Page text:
Better Safe Than Sorry
If you want to have a good nitrous-oxide system experience, there are some considerations you can make to increase the chances of driving away with a smile.
Nitrous-Oxide Blow-down Tube
Unless your nitrous-oxide bottle is mounted in a trunk compartment completely separated from the driver’s compartment, you need to install a nitrous blow-down tube that vents the bottle’s relief valve to the outside of the vehicle.
Nitrous-Oxide Injection and RPM
Some OEM rev limiters work by shutting off the fuel injectors at redline. With many nitrous-oxide systems, this can be a dangerous scenario if the nitrous-oxide system is engaged when the rev-limiter is activated. Activation of the nitrous-oxide system at too low of an engine speed (below 3,000 RPM) can also result in detrimental engine damage. To prevent these occurrences, an RPM window-type activated switch can make sure that the nitrous-oxide system only operates within a minimum and maximum RPM level. Set the maximum RPM level about 200 RPM before the rev limiter.
A purge solenoid can be added to most nitrous systems. This system can be helpful in obtaining more consistent performance from run to run with a nitrous-oxide system.
Since a nitrous-oxide system relies on the fuel system, it is always best to ensure that your fuel system is at its peak efficiency. Factory fuel-filters can begin to degrade in performance after as little as 10,000 miles of use. When installing a new nitrous-oxide system, it is recommended that you replace your factory fuel filter and be sure that the injectors are clean.
Fuel quality also plays a role in performance and reliability. Typically, four-cylinder applications jetted up to 75 horsepower and six-cylinder applications jetted up to 100 horsepower can be very reliable with the highest-octane unleaded fuel you can buy at the pump. However, an extra measure of reliability can be obtained by running higher octane racing fuels. Unleaded racing fuels are highly recommended for street applications as they do not reduce the life of the oxygen gas sensor(s) in the vehicle.
Selecting the proper nitrous jetting for a specific engine setup will help you achieve your desired horsepower level.
A factory ignition system is designed to operate at near factory horsepower levels. An engine equipped with a nitrous-oxide system can easily exceed the capabilities of a stock ignition system. Be sure that the spark plugs are new and that the ignition cables are in good condition. Some nitrous-oxide system manufacturers do not recommend platinum-type plugs. The cap and rotor should also be inspected on non-direct-ignition- system (non-DIS) cars. An ignition amplifier, high-performance ignition wires and sparks plugs that are one-to-two heat ranges cooler (for applications over 50hp) are also highly recommended. In the absence of an ignition amplifier, it’s a good idea to tighten your spark plug gap by .010″ to .005″. This will make it easier for your ignition to generate a spark even in the high-horsepower, nitrous-oxide enhanced combustion chamber.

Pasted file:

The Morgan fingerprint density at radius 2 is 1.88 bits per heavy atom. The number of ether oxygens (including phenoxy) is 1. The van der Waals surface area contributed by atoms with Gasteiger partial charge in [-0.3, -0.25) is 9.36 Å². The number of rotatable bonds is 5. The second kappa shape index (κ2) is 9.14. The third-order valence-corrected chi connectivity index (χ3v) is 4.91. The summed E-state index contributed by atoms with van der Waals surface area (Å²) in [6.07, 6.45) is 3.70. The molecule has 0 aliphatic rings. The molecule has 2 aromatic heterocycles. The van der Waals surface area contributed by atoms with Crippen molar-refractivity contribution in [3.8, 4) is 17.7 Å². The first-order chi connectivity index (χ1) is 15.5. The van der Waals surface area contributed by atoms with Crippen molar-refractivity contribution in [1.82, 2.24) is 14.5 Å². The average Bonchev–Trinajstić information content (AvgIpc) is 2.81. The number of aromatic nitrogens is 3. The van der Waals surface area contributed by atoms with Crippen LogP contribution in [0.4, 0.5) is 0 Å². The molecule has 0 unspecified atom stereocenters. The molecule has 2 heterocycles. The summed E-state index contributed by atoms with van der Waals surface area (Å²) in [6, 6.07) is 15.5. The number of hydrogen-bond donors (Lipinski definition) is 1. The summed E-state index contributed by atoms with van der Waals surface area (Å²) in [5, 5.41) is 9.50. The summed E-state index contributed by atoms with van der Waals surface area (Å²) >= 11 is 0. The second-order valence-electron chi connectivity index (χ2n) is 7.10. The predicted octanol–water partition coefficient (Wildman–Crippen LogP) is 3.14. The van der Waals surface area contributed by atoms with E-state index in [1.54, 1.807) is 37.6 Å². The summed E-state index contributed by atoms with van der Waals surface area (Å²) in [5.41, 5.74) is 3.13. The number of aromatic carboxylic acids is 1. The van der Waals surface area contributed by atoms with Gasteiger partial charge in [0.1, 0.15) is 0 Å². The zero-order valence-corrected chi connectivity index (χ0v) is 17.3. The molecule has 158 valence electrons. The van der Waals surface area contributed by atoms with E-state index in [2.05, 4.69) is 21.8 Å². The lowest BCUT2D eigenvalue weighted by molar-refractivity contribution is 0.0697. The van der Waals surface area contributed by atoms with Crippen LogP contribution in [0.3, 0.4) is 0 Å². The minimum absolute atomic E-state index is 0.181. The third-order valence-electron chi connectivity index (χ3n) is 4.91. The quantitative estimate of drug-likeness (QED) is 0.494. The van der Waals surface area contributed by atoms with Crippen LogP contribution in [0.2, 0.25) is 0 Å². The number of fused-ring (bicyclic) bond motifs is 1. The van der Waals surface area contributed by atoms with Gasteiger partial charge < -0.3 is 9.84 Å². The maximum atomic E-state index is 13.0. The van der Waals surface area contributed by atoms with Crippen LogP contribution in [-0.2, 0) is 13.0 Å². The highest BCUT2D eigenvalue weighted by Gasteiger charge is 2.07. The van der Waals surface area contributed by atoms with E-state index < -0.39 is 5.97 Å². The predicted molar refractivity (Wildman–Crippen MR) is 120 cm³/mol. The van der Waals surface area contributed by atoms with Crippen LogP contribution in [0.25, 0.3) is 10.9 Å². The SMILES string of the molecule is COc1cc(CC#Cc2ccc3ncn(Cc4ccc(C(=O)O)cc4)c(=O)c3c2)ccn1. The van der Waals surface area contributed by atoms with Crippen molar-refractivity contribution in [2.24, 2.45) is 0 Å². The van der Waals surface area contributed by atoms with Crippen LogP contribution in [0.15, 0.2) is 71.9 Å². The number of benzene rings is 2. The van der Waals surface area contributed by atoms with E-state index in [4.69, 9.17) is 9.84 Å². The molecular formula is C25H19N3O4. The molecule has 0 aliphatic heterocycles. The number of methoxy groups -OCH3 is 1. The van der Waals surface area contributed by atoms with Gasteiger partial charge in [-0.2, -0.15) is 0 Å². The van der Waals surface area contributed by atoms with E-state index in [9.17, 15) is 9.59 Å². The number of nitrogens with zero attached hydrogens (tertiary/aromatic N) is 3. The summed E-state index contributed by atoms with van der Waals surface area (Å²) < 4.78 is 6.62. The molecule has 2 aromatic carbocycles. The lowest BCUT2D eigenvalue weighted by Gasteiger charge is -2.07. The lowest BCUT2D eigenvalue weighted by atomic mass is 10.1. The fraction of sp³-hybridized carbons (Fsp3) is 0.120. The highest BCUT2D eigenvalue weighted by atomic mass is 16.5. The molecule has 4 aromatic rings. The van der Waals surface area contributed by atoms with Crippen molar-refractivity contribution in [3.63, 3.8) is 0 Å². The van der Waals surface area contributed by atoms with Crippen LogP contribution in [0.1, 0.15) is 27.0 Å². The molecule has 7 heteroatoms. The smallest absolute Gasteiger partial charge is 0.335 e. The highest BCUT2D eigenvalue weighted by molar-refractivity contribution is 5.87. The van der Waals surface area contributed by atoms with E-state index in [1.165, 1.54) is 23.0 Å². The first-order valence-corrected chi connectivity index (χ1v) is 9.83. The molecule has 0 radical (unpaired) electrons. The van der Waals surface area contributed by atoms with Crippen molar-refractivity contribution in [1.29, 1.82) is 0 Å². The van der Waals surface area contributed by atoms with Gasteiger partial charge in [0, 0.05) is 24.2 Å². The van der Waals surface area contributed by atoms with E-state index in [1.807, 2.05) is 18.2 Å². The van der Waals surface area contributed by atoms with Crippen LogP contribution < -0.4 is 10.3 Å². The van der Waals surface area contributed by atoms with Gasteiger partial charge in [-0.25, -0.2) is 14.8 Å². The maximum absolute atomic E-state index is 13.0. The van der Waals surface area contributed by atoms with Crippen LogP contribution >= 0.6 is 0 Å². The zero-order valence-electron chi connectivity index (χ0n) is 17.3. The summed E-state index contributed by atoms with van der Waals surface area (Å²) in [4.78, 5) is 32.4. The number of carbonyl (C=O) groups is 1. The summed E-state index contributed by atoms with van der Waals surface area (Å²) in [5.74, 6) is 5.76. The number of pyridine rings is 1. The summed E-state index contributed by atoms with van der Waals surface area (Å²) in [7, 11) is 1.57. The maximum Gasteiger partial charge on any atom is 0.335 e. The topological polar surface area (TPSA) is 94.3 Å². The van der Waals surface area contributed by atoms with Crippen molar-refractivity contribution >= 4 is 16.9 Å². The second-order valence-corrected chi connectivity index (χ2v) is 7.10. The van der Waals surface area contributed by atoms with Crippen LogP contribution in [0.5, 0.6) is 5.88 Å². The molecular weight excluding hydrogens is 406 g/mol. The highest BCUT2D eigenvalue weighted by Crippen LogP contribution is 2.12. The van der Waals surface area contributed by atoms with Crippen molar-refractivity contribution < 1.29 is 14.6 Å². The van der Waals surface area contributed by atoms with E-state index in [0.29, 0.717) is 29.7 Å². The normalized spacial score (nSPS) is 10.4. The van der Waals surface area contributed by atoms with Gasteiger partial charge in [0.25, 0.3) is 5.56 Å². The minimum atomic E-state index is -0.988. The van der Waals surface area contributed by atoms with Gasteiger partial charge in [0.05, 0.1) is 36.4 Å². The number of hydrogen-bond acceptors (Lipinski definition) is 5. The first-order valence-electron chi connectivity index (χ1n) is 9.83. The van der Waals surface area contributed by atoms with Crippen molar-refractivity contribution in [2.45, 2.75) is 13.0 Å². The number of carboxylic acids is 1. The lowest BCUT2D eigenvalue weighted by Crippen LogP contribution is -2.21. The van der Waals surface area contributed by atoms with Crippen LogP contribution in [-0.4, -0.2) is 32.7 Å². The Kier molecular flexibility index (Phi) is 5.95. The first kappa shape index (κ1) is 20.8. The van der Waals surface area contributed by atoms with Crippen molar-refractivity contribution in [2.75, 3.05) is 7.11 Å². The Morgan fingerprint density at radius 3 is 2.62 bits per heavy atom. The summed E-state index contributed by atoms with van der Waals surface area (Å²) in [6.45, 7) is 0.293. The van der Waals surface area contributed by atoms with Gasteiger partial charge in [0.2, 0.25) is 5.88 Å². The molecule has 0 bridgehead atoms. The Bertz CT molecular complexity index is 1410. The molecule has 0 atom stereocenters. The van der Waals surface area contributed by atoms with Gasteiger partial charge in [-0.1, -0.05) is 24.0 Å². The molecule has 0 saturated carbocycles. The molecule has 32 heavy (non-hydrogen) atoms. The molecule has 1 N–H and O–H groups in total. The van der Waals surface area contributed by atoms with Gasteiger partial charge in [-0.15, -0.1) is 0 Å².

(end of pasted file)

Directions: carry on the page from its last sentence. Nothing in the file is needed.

Nitrous-oxide systems are designed to deliver the correct ratio of nitrous to fuel within a certain range of bottle pressure. Most dry-systems are self-adjusting to reduce the amount of fuel delivered as nitrous bottle pressure drops. However, with wet systems, low bottle pressures can result in too much fuel and not enough nitrous oxide being injected into the engine. A bottle-heater system can heat the bottle until the pressure of the nitrous oxide is within the desired operating range. However, do not make the lethal mistake of heating a nitrous-oxide bottle with a torch in an attempt to maximize nitrous pressure. The intense heat of a torch flame anneals the aluminum, effectively weakening the bottle and making it into a grenade waiting to explode. Stories of bottle failures due to heating with a torch have ended with bottle explosions and lost limbs. In addition, bottle recertification must be done every five years.
The Bottom Line
“Squeeze”, “Spray” or “Juice,” call it what you like. It’s been called “cheating”, “horsepower in a bottle” and “the best bang for the buck power adder on the planet.” Nitrous-oxide injection is an often misunderstood technology. As a result, the misuse of nitrous-oxide injection has resulted in a plethora of horror stories. While the proper installation and application of nitrous-oxide systems delivers significant reliable horsepower gains, the horror stories should serve as a reminder that nitrous-oxide systems shouldn’t be taken lightly. When you decide to experience the rush of power that a nitrous oxide system can deliver, be sure to take the time to read through all of the instructions before you start the installation. A proper installation and proper jetting will mean that you’ll only have to worry about keeping the bottle filled.